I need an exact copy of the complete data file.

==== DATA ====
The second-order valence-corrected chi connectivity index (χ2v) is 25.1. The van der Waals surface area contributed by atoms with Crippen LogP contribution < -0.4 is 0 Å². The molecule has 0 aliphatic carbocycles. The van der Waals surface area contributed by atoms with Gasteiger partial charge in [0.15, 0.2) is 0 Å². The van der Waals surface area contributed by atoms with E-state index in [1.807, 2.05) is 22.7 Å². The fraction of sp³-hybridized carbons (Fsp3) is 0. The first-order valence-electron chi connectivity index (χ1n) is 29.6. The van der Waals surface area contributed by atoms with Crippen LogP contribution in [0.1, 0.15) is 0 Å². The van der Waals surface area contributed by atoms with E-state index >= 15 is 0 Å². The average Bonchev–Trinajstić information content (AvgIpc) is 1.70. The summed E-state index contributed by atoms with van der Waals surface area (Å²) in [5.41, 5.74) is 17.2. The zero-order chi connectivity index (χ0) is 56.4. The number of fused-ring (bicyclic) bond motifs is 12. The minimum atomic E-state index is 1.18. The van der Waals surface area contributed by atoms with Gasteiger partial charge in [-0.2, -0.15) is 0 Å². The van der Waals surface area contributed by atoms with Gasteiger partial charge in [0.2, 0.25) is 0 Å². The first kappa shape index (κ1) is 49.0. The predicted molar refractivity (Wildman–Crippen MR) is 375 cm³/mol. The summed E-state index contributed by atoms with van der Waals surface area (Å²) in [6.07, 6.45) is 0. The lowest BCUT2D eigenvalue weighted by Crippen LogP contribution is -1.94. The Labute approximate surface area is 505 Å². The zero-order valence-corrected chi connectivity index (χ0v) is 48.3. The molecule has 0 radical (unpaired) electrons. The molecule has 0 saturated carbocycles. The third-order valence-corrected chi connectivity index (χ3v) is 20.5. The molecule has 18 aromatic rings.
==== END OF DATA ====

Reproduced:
The second-order valence-corrected chi connectivity index (χ2v) is 25.1. The van der Waals surface area contributed by atoms with Crippen LogP contribution < -0.4 is 0 Å². The molecule has 0 aliphatic carbocycles. The van der Waals surface area contributed by atoms with Gasteiger partial charge in [0.15, 0.2) is 0 Å². The van der Waals surface area contributed by atoms with E-state index in [1.807, 2.05) is 22.7 Å². The fraction of sp³-hybridized carbons (Fsp3) is 0. The first-order valence-electron chi connectivity index (χ1n) is 29.6. The van der Waals surface area contributed by atoms with Crippen LogP contribution in [0.1, 0.15) is 0 Å². The van der Waals surface area contributed by atoms with E-state index >= 15 is 0 Å². The average Bonchev–Trinajstić information content (AvgIpc) is 1.70. The summed E-state index contributed by atoms with van der Waals surface area (Å²) in [5.41, 5.74) is 17.2. The zero-order chi connectivity index (χ0) is 56.4. The number of fused-ring (bicyclic) bond motifs is 12. The minimum atomic E-state index is 1.18. The van der Waals surface area contributed by atoms with Gasteiger partial charge in [-0.2, -0.15) is 0 Å². The van der Waals surface area contributed by atoms with Gasteiger partial charge in [0.2, 0.25) is 0 Å². The first kappa shape index (κ1) is 49.0. The predicted molar refractivity (Wildman–Crippen MR) is 375 cm³/mol. The summed E-state index contributed by atoms with van der Waals surface area (Å²) in [6.07, 6.45) is 0. The lowest BCUT2D eigenvalue weighted by Crippen LogP contribution is -1.94. The Labute approximate surface area is 505 Å². The zero-order valence-corrected chi connectivity index (χ0v) is 48.3. The molecule has 0 radical (unpaired) electrons. The molecule has 0 saturated carbocycles. The third-order valence-corrected chi connectivity index (χ3v) is 20.5. The molecule has 18 aromatic rings.